For more information about CFO Sink’s Safeguard Our Seniors initiative, visit www.flseniors.net.
Florida’s Insurance Consumer Advocate, Sean Shaw, sent a letter to Governor Charlie Crist today urging him to veto SB 1122, managed care legislation.
“Allowing SB 1122 to become law would be a backward step from attempts to corral the spiraling cost of health care and more specifically, the direct cost to consumers,” Shaw said. “Florida would be heading in the wrong direction and at the wrong time.”
Florida CFO Alex Sink’s Department of Financial Services (DFS) presented Southwest Florida small business owners a free educational program designed to help them prepare their businesses for natural disasters. Two events, in partnership with the Florida Gulf Coast University Small Business Development Center (SBDC), were held Wednesday in Labelle and Clewiston.
DDFS Outreach Coordinator Terry Cerullo offered information on what type of business insurance small business owners should consider. The SBDC explained the strategies and tools for disaster planning to reduce economic damages.
Other presenters included Lupe Taylor, Hendry County‘s Director of the Emergency Operation Center; Tuesday Tritt of the Hendry County Economic Development Office; and Ron Zimmerly, Hendry County Special Project Manager.
Storm Prep Expo 2009 - Miami Beach Convention Center, Saturday & Sunday, May 30 & 31, from 11 a.m. to 3 p.m. Come join us from 11 a.m. to 3 p.m. for the biggest hurricane preparedness event in the county with the most resources and information. Get the information you need to be better prepared for a storm before hurricane season starts. This event will have something for the entire family.
Martin County Hurricane Fair - Treasure Coast Square Mall, Saturday & Sunday, May 30 & 31, 2009. This 15th Annual Hurricane, Health & Safety Fair is on Saturday, May 30 from 10 a.m. to 6 p.m. and Sunday, May 31 from noon to 6 p.m. Attendees will receive information and resources on hurricane preparedness and hear presentations by the Department of Financial Services and the American Red Cross, as well as other organizations and vendors.
More More Hurricane Preparedness Events
With hurricane season starting June 1, reviewing your insurance coverage is an excellent part of being prepared. When conducting your “annual check-up” on your insurance policy, there are some key items every homeowner should check out:
Hurricane Deductible – The amount the homeowner is responsible for out of the total damages to the home. Homeowners' policies contain two deductibles: one (usually stated as a percentage of the policy limits) for damage from hurricanes and another (usually stated as a dollar amount) for damages from other causes such as fire.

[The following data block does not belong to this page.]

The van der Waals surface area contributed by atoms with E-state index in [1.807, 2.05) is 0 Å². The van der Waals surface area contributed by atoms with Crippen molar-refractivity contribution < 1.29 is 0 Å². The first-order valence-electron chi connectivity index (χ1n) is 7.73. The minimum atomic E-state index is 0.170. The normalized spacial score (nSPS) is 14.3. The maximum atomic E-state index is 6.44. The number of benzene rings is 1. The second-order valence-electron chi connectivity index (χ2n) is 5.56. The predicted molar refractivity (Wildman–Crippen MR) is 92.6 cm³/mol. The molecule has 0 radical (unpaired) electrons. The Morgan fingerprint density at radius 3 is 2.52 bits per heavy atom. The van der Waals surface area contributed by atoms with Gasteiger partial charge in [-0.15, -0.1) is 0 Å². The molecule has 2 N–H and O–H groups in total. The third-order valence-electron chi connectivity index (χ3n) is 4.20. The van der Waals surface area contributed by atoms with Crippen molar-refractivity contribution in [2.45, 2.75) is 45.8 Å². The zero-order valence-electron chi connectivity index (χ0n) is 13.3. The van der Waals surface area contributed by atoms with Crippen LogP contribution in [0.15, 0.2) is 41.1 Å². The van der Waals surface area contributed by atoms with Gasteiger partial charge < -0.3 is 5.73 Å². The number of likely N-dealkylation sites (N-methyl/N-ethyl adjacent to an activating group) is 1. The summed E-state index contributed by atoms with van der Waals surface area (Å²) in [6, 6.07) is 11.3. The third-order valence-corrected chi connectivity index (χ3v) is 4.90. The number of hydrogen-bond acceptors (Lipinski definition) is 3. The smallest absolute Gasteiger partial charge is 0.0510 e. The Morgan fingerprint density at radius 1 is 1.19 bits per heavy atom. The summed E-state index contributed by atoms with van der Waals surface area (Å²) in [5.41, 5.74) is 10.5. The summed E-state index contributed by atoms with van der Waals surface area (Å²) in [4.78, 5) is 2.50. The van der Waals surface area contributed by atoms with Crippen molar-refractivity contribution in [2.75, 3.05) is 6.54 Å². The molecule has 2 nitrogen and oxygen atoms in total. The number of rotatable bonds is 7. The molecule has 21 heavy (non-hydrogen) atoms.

Flood Insurance – Homeowners’ policies do not cover flood damage. Homeowners can purchase flood insurance from the National Flood Insurance Program (NFIP). The Federal Emergency Management Agency (FEMA) also updates flood maps periodically. Homeowners should call the FEMA Map Service Center at 1-800-358-9616 or their County Engineer to verify whether they should consider purchasing flood insurance. Please do not wait until a hurricane or tropical storm warning is posted, since flood insurance takes 30 days to become effective. Remember heavy rains can cause a small retention pond to rise over its banks and cause flood damage to nearby homes, so it’s best to take these steps right away, if you haven’t already.
Actual Cash Value (ACV) – The depreciated value of property that is damaged or destroyed. Typically, the ACV method for determining the cost of damage is used for personal property such as carpet, furniture and appliances. For example, if your 10-year old carpet is destroyed, you will not be paid enough to buy brand new carpet. The insurer will determine the value of your carpet based on the purchase price 10 years ago and reduce that figure by how much the value of the carpet has depreciated over 10 years. Your insurer may allow you to purchase replacement cost value coverage for personal property at slightly higher premium.
Replacement Cost Value (RCV) – The amount needed to replace or repair your damaged property with materials of similar kind and quality, without deducting for depreciation. RCV is the method typically used to determine the cost of repairing or replacing the roof, walls, doors and windows. I recommend that you call your insurance agent to check that your home and contents are covered at their replacement cost value.
Ordinance or Law Coverage – If a local building ordinance or law increases the cost of repairing or replacing an insured dwelling, the insurance company will not pay the additional amount, unless this coverage is a part of the policy. Homeowner insurance companies are required to include this coverage at 25 percent of the dwelling limit and you must sign a waiver to remove the coverage. In addition to the 25%, insurance companies must also offer a 50 percent limit.